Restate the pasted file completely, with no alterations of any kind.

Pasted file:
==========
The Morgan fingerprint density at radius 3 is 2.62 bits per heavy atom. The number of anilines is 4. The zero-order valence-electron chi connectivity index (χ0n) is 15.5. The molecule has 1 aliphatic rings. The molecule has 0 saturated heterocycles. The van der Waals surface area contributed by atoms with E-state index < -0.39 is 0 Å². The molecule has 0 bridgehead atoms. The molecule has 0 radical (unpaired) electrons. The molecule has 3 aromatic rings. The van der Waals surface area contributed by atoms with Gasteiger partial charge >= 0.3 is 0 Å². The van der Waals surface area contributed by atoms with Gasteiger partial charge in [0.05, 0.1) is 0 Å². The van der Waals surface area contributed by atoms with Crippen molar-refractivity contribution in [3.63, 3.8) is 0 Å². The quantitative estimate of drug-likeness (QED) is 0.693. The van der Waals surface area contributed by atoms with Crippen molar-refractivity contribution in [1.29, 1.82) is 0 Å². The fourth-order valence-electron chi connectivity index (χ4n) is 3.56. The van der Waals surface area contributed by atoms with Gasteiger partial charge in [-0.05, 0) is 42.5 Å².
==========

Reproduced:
The Morgan fingerprint density at radius 3 is 2.62 bits per heavy atom. The number of anilines is 4. The zero-order valence-electron chi connectivity index (χ0n) is 15.5. The molecule has 1 aliphatic rings. The molecule has 0 saturated heterocycles. The van der Waals surface area contributed by atoms with E-state index < -0.39 is 0 Å². The molecule has 0 bridgehead atoms. The molecule has 0 radical (unpaired) electrons. The molecule has 3 aromatic rings. The van der Waals surface area contributed by atoms with Gasteiger partial charge >= 0.3 is 0 Å². The van der Waals surface area contributed by atoms with Gasteiger partial charge in [0.05, 0.1) is 0 Å². The van der Waals surface area contributed by atoms with Crippen molar-refractivity contribution in [3.63, 3.8) is 0 Å². The quantitative estimate of drug-likeness (QED) is 0.693. The van der Waals surface area contributed by atoms with Crippen molar-refractivity contribution in [1.29, 1.82) is 0 Å². The fourth-order valence-electron chi connectivity index (χ4n) is 3.56. The van der Waals surface area contributed by atoms with Gasteiger partial charge in [-0.05, 0) is 42.5 Å².